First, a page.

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Prohibition against fraudulent accounts, C2S39 CPRA

Section 39, Canon II

SECTION 39. Prohibition against fraudulent accounts. -A lawyer shall not create, maintain or operate accounts in social media to hide his or her identity for the purpose of circumventing the law or the provisions of the CPRA. (2023 Code of Professional Responsibility and Accountability or CPRA)

1. Prohibition against fraudulent accounts

Under this section, lawyers are prohibited from creating, maintaining, or operating accounts in social media “to hide his or her identity for the purpose of circumventing the law or the provisions of the CPRA.”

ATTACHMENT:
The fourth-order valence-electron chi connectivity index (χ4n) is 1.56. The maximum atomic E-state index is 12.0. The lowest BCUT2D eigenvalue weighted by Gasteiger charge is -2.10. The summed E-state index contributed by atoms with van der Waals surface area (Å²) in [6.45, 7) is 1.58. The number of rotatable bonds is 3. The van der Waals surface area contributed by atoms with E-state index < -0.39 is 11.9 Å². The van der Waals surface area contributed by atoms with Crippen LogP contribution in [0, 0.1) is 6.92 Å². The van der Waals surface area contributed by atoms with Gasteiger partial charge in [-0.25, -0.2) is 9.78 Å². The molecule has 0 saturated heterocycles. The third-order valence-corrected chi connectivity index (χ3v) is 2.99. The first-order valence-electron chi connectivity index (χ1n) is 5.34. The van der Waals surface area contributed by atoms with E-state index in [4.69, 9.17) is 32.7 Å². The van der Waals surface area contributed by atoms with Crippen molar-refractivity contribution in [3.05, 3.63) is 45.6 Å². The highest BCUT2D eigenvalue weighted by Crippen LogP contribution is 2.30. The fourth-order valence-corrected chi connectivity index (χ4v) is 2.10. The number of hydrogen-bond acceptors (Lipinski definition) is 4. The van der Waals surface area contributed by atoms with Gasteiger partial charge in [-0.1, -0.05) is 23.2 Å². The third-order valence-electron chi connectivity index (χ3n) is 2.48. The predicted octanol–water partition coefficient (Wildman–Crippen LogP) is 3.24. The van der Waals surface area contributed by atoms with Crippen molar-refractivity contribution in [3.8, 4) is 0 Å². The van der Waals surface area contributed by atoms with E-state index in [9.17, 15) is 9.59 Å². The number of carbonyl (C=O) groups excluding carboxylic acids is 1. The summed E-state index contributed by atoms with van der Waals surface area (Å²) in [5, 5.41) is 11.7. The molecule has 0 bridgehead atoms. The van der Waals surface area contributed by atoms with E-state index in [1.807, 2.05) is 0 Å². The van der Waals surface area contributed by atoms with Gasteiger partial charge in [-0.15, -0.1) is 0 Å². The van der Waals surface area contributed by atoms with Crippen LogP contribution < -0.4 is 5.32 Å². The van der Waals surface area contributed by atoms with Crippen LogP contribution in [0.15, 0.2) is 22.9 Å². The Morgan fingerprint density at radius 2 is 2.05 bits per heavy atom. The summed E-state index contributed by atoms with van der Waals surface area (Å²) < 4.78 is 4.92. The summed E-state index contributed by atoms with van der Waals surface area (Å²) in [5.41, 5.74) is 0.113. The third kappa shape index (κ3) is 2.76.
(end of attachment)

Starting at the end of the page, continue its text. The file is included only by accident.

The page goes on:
Lawyers should be mindful in the responsible use of the Internet, particularly with social media. That they are using pseudonyms or anonymous accounts do not excuse them from liability if they do so to circumvent CPRA provisions.

a. Identifying as a lawyer

Often, those who use pseudonyms preface their content with “I’m a lawyer” or “Lawyer here” and goes to speak about a subject. If their content violates the CPRA, then they are liable under this section.

b. Not identifying as a lawyer

On the other hand, there are those who use anonymous accounts without identifying themselves as lawyers and proceeds to give their two cents on a topic. Similarly, even if they did not identify themselves as a lawyer, but their content violates the CPRA, then they may be held liable under this section.

References

Canon II, 2023 Code of Professional Responsibility

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